On the 6th or 7th of July, in company with a party of Huron, Le Caron set out from the island of Montreal. The Huron had come down to trade, and to arrange with Champlain for another punitive expedition against the Iroquois, and were now returning to their own villages. It was a laborious and painful journey--up the Ottawa, across Lake Nipissing, and down the French River--but at length the friar stood on the shores of Lake Huron, the first of white men to see its waters. From the mouth of the French River the course lay southward for mere than a hundred miles along the east shore of Georgian Bay, until the party arrived at the peninsula which lies between Nottawasaga and Matchedash Bays. Three or four miles inland from the west shore of this peninsula stood the town of Carhagouha, a triple-palisaded stronghold of the Huron. Here the Indians gave the priest an enthusiastic welcome and invited him to share their common lodges; but as he desired a retreat 'in which he could meditate in silence,' they built him a commodious cabin apart from the village. A few days later Champlain himself appeared on the scene; and it was on the 12th of August that he and his followers attended in Le Caron's cabin the first Mass celebrated in what is now the province of Ontario. Then, while Le Caron began his efforts for the conversion of the benighted Huron, Champlain went off with the warriors on a very different mission--an invasion of the Iroquois country. The commencement of religious endeavor in Huronia is thus marked by an event that was to intensify the hatred of the ferocious Iroquois against both the Huron and the French.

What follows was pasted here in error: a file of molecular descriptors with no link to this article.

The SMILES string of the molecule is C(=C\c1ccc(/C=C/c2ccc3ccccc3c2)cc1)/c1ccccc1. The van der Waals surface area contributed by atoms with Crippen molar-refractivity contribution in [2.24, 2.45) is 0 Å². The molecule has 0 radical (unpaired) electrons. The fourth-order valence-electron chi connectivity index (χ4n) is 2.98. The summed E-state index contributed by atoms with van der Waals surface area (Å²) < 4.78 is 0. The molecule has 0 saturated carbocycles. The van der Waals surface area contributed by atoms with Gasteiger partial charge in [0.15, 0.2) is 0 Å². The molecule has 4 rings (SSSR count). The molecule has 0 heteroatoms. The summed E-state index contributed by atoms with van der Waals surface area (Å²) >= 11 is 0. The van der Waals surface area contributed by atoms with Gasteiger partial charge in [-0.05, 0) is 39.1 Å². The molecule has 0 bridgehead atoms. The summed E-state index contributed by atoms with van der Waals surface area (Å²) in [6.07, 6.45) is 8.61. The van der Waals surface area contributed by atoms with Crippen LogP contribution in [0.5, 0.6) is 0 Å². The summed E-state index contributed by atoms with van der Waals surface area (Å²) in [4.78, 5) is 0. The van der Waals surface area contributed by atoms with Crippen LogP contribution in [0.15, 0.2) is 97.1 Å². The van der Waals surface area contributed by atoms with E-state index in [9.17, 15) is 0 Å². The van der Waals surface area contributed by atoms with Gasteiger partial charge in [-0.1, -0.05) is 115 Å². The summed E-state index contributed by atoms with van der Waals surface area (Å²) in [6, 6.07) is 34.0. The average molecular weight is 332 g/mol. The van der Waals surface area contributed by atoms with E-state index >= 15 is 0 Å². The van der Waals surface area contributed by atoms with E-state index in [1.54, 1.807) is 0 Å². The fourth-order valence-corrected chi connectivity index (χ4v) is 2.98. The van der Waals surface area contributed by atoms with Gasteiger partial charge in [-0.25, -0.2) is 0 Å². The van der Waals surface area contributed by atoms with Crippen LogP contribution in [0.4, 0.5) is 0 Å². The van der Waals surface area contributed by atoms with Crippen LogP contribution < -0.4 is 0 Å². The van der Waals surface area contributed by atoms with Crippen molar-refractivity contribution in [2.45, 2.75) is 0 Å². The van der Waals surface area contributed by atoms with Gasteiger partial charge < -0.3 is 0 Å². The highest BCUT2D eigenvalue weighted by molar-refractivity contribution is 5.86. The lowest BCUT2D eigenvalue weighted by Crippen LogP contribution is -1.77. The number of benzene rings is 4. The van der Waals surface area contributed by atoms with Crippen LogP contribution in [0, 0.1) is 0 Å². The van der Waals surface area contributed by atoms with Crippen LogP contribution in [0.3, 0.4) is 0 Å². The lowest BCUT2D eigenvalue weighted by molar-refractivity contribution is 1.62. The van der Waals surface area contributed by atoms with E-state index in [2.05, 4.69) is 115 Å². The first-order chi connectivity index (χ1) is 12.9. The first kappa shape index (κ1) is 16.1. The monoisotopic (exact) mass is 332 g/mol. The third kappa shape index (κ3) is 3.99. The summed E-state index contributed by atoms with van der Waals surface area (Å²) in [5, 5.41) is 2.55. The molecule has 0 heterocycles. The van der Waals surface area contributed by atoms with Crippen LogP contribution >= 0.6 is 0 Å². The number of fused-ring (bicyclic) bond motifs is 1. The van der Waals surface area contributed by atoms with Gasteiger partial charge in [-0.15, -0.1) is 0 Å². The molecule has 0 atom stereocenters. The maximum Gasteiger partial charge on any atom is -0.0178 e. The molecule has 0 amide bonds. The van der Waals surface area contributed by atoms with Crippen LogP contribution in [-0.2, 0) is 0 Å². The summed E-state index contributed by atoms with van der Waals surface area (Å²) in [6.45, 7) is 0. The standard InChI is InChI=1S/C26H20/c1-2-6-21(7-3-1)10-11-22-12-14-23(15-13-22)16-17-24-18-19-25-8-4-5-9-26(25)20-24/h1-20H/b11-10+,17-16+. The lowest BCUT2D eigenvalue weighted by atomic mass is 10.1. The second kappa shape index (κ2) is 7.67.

Le Caron spent the remainder of the year 1615 among the Huron, studying the people, learning the language, and compiling a dictionary. Champlain, his expedition ended, returned to Huronia and remained there until the middle of January, when he and Le Caron set out on a visit to the Petun or Tobacco Nation, then dwelling on the southern shore of Nottawasaga Bay, a two-days' journey south-west of Carhagouha. There had been as yet no direct communication between the French and the Petuns, and the visitors were not kindly received. The Petun sorcerers or medicine-men dreaded the influence of the grey-robed friar, regarded him as a rival, and caused his teachings to be derided. After an uncomfortable month Champlain and Le Caron returned to Carhagouha, where they remained until the 20th of May, and then set out for Quebec.